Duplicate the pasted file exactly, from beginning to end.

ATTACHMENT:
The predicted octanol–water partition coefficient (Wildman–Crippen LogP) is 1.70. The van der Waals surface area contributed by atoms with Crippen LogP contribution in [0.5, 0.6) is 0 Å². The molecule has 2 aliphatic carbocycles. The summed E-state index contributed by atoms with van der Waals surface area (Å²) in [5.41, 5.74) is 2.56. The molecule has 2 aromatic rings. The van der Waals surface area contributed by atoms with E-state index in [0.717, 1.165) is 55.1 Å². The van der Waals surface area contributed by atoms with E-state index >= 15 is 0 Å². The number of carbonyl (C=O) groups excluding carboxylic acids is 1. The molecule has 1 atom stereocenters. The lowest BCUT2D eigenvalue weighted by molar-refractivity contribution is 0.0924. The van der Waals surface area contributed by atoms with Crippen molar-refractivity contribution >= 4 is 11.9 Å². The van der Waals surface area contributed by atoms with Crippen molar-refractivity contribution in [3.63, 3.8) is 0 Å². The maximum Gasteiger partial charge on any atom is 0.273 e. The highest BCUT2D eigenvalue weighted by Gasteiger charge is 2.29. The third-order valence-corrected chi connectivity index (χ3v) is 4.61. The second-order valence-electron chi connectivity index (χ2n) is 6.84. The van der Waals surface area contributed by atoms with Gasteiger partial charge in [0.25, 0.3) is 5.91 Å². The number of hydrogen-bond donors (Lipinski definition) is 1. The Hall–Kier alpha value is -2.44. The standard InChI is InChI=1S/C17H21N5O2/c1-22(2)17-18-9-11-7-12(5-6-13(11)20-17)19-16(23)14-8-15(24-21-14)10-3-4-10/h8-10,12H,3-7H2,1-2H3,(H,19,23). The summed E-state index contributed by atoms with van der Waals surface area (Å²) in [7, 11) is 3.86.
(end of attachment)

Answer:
The predicted octanol–water partition coefficient (Wildman–Crippen LogP) is 1.70. The van der Waals surface area contributed by atoms with Crippen LogP contribution in [0.5, 0.6) is 0 Å². The molecule has 2 aliphatic carbocycles. The summed E-state index contributed by atoms with van der Waals surface area (Å²) in [5.41, 5.74) is 2.56. The molecule has 2 aromatic rings. The van der Waals surface area contributed by atoms with E-state index in [0.717, 1.165) is 55.1 Å². The van der Waals surface area contributed by atoms with E-state index >= 15 is 0 Å². The number of carbonyl (C=O) groups excluding carboxylic acids is 1. The molecule has 1 atom stereocenters. The lowest BCUT2D eigenvalue weighted by molar-refractivity contribution is 0.0924. The van der Waals surface area contributed by atoms with Crippen molar-refractivity contribution >= 4 is 11.9 Å². The van der Waals surface area contributed by atoms with Crippen molar-refractivity contribution in [3.63, 3.8) is 0 Å². The maximum Gasteiger partial charge on any atom is 0.273 e. The highest BCUT2D eigenvalue weighted by Gasteiger charge is 2.29. The third-order valence-corrected chi connectivity index (χ3v) is 4.61. The second-order valence-electron chi connectivity index (χ2n) is 6.84. The van der Waals surface area contributed by atoms with Gasteiger partial charge in [0.25, 0.3) is 5.91 Å². The number of hydrogen-bond donors (Lipinski definition) is 1. The Hall–Kier alpha value is -2.44. The standard InChI is InChI=1S/C17H21N5O2/c1-22(2)17-18-9-11-7-12(5-6-13(11)20-17)19-16(23)14-8-15(24-21-14)10-3-4-10/h8-10,12H,3-7H2,1-2H3,(H,19,23). The summed E-state index contributed by atoms with van der Waals surface area (Å²) in [7, 11) is 3.86.